The fact that Netanyahu can’t form a government or win the election is viewed within Israel as somewhat of a rejection of President Trump. Netanyahu had vigorously campaigned with pictures of himself standing with Trump but this didn’t work to win the election.

What’s next? Who knows! Sure beats most of what’s on television.

You might find my collection of Holy Land experiences to be helpful.
BIBLE LANDS: An illustrated Guide to Scriptural Places
Barbpir books Publishers

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Filed under History, Israel, The Middle East, Trump


Blog 400 July 2, 2018

By Photograph by D Ramey Logan, CC BY 4.0,

On the base of the Statue of Liberty are engraved these words:

Give me your tired, your poor,

your huddled masses yearning to breathe free,

the wretched refuse of your teeming shore.

Send these, the homeless, tempest tossed to me.

I lift my lamp beside the golden door.

We do well to remember that we are all immigrants. Some recent, some long ago, but we all came from some other land to this country. Some of our ancestors came through Ellis Island, as well as other ports of entry, but they were the homeless and the tired. Struggling to escape poverty and the pogroms of Europe, our fathers and mothers landed on this shore seeking to walk through the golden door.

In this time of struggle and debate over immigration , let us remember this country was built and sustained by “the least of these” as well as the best. Let us never  forget the world still looks to America to find for the golden door.

They all want in. No one wants out. I hope you have a blessed and safe July 4th holiday.

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Filed under America, History, middle east, Refugee camps

Memorial Day

Sorry, Friends. I’m out of pocket. My daughter is graduating with her doctorate degree from the University of California and I have to be there. The following week, Margueritte and I will be traveling, but I’ll be back with you on June 4, 2018.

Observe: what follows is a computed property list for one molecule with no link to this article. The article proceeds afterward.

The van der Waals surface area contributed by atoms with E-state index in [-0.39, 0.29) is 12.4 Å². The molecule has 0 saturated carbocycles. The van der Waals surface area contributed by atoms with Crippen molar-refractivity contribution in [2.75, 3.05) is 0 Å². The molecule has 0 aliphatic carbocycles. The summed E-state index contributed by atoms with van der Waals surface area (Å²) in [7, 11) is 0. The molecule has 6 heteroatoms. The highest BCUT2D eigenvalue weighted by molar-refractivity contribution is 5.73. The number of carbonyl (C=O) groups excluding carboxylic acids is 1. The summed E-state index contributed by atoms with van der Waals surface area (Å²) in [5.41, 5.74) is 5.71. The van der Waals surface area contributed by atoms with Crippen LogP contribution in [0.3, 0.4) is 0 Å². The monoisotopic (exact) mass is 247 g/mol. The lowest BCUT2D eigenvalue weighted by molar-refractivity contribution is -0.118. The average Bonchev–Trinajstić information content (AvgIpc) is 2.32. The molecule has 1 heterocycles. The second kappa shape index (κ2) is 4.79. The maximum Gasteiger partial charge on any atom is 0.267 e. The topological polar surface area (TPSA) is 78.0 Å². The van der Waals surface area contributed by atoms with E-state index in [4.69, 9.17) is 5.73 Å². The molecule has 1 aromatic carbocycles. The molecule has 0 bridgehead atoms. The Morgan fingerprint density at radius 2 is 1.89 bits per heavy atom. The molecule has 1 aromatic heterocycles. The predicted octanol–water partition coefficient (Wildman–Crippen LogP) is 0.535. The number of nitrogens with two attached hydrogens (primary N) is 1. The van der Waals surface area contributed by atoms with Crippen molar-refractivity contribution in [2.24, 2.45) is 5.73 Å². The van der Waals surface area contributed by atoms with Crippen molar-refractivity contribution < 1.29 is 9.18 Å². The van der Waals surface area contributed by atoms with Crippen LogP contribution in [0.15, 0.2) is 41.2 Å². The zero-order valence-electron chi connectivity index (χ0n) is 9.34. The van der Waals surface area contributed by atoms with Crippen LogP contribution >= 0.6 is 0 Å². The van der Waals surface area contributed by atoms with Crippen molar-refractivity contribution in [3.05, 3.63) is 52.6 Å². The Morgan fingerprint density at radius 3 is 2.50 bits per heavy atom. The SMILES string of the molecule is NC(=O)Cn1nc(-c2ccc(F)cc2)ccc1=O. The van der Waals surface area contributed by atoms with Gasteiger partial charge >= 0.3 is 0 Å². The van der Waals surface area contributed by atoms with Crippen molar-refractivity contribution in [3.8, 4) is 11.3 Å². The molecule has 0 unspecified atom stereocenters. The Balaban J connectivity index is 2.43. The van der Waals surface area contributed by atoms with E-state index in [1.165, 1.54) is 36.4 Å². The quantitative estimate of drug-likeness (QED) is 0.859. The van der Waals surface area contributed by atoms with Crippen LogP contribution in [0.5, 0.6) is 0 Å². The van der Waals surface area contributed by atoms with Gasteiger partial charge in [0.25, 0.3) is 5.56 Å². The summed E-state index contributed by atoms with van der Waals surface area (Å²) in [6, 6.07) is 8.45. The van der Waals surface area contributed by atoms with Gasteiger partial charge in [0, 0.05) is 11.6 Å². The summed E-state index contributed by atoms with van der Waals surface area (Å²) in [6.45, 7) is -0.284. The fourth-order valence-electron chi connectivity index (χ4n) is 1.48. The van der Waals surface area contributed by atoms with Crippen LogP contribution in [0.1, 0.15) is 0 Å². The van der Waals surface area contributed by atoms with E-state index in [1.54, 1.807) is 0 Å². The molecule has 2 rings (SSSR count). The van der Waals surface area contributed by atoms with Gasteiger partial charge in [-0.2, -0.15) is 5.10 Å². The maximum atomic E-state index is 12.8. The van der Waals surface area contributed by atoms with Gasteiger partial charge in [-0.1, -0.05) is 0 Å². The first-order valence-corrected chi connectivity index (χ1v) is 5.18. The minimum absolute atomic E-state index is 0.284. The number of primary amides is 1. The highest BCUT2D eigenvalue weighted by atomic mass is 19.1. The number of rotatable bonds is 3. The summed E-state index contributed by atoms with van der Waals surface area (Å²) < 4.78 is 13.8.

Memorial Day weekend is a sobering time as we remember and honor those who have fallen in defending this country. In our families, we make our own private journeys to the graves of those we loved and lost. Bless you in such moments of remembrance.

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Filed under America, History, Travels


BLOG 394 May 7, 2018

Yes, yes, I know this is a weekly take on the Middle East. Yes, I know your interest is in what is happening in the struggle in Syria, the Palestinians in Gaza, and with the Iranian nuclear peace agreement. Yes, I realize these facts.


I’ve got a new website I want you take a look at because I think you’ll find it important. Our just created The Early Faith For Today website explores the first five centuries of the Christian era and the first three centuries in detail. Most people know very little about this period that sets the stage for all that unfolded. Here’s an opportunity for you to explored the ancient backdrop to today’s Middle East.

Our purpose and mission in this new website is to restore the simplicity, mystery, and awe of the ancient faith. Contemporary viewers will find encouragement and clarity for their daily journeys. The objectives of this website are practical, relevant, and offer theologically sound inspiration for walking on the path coming to us from the beginning. Our goal is to help contemporary times recover the original dynamic and direction of the first Christians. A small band of Apostles with a dead leader who came back to life created a movement that in 300 years over took the Roman Empire. That’s worth knowing about!

Strangely enough, the 21st century is surprisingly like the first century. Both were secular oriented political systems run by people seeking power. Citizens were often confused and struggled to live with limited financial means. Religious plurality existed everywhere. Roman had statues to gods on every corner of the city. While Americans general  affirm only one God (who they hope is out there somewhere), we actually worship money, status, power, and influence. Just gods of a different shape! The general public experienced wide-spread confusion about what to believe. Today, we have 40,000 expressions of the Christian faith. We’re not as different as you might like to have thought.